Police officers who put a mesh hood on a black man last year and bowed his head until he lost consciousness will not be charged with his death, officials said Tuesday after a large jury called to investigate the case rejected the charge.
The assassination of the man, Daniel Prude, in Rochester, New York, has sparked fierce protests in this city and others in a national reckoning of the brutality of racism and police violence. Mr. Prude’s death was one of many cases where black men died in police custody in recent years.
Public records showed that the Rochester Police Department was trying to cover up the circumstances of Mr. Prude’s death – which were recorded by police graphics camera recordings. The case led to the dismissal of the city’s chief of police.
“We were striving for a different outcome than what the Grand Jury gave us today,” said New York Attorney General Letitia James, who convened the panel to investigate Mr. Prude’s death.
Ms James expressed her clear disappointment at the outcome at a press conference at Aenon Missionary Baptist Church in Rochester.
“The criminal justice system is unwilling to hold law enforcement accountable for the unjustified murder of unarmed African Americans,” Ms. James said. “What connects these cases is the tragic loss of life in circumstances where death could be avoided.”
Mr. Prude, 41, visited his brother in Rochester in March when he had an obvious psychotic episode. He ran naked into the street and was handcuffed by officers. Mr. Prude, who had told at least one passer-by that he had the coronavirus, began to spit, and officers pulled a mesh hood over his head in response.
As he tried to stand up, officers forced Mr. Prude face down on the ground, one of them shaking his head on the sidewalk — it appeared in the police body’s camera footage. Police lowered Mr. Prude for two minutes, who had to be revived. He died at the hospital on March 30, a week later. His death was later condemned to homicide.
But the circumstances of Mr Prude’s death only became public in September, and only after his family’s lawyers called for the release of body camera footage.
“These events have called into question public confidence in our criminal justice system, and history has unfortunately been repeated again in the death of Daniel Prude,” Ms. James said.
But his announcement confirmed that none of the seven officers involved will be charged: Josiah Harris, Francisco Santiago, Paul Ricotta, Andrew Specksgoor, Mark Vaughn, Troy Taladay and Sgt. Michael Magri.
The murder sparked protests throughout Rochester, a small town south of Lake Ontario. Police in riot gear fired chemical irritants at protesters, most of whom remained peaceful.
Concrete railings formed a fortified district around the Rochester Public Safety Building on Tuesday when word spread that the incident was due to be announced soon.
Ms. James said she planned to meet with the Prude family immediately after the press conference, as well as the family of a 9-year-old black girl who was handcuffed and peppered by Rochester police in the back of a police car. on January 29, officers called to his home due to a home dispute.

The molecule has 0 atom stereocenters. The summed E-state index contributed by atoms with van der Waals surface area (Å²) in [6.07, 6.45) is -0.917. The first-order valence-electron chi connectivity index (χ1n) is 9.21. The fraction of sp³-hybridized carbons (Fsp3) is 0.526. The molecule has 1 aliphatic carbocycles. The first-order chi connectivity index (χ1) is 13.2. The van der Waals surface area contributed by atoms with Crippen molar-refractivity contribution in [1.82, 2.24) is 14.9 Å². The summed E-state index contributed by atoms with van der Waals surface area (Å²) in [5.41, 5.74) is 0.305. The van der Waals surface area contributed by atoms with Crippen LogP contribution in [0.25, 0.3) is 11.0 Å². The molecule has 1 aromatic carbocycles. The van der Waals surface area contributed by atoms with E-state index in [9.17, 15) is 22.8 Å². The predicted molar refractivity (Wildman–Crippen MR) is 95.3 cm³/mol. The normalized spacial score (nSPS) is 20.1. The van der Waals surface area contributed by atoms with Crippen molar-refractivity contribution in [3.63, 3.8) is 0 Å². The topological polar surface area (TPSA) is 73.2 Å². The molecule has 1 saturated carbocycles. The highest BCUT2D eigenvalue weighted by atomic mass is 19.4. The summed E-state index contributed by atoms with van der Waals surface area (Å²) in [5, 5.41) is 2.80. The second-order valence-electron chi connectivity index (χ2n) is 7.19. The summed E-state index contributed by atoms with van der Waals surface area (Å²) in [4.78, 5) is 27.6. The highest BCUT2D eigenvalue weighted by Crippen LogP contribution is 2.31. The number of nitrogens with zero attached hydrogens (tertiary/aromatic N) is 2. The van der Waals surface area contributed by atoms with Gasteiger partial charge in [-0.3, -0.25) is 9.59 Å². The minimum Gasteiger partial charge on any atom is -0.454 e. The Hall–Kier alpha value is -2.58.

Members of the Rochester City Council also sent a reminder to the city’s interim police chief on Tuesday afternoon, calling for an immediate ban on the use of chemicals during protests and the establishment of clear “rules of engagement”.
The assassination of Mr. Prude upset the Rochester political order.
An internal review of the episode revealed from records that city officials had been trying for months to suppress video footage of the meeting and falsely reported the cause of his death.
“Of course, we don’t want people to misinterpret officers’ actions and confuse this case with the recent violent murder of unarmed black men by national law enforcement,” a deputy chief of police wrote in an email to his boss on June 4 advising not to let go. hiring a lawyer for the Prude family. “It would simply be a false narrative, and as a result, it could provoke hostility and a potentially violent blow to this community.”
Minutes later, the police chief replied, “I totally agree.”
For months, Mr. Prude’s death has been reported as a fatal drug overdose in police reports. At the time of his autopsy, Mr. Prude had PCP, also known as angel powder, in his system. But the cause of Mr. Prude’s death was asphyxia.
Mayor Lovely Warren, who had already suspended seven officers, fired the police chief shortly after the revelations and suspended several employees of the city.
This month, Ms. Warren filed a draft proposal for a comprehensive change in police forces after an executive order was demanded from communities across the state to consider rethinking policing.
Ms. James’s investigation was made possible by a 2015 enforcement order that empowered the attorney general to investigate and prosecute police officers if an unarmed civilian was killed. Governor Andrew M. Cuomo signed the order after the Grand Jury rejected the indictment of New York City police, who kept EOK Garner, a black man from Staten Island, in a throttle until his death.
Ms James said her office will pursue a number of law enforcement reforms in the field of policing, aimed in part at removing obstacles to “prosecuting officers who use unreasonable lethal force”, including raising standards when officers find the use of force acceptable.
“The cornerstone of this effort is to change the violent law from a subjective, simple necessity to an absolute final solution,” Ms. James said. “Our goal is to preserve life.”
Dan Higgins contributed to Rochester ‘s accounts, and Troy Closson From New York.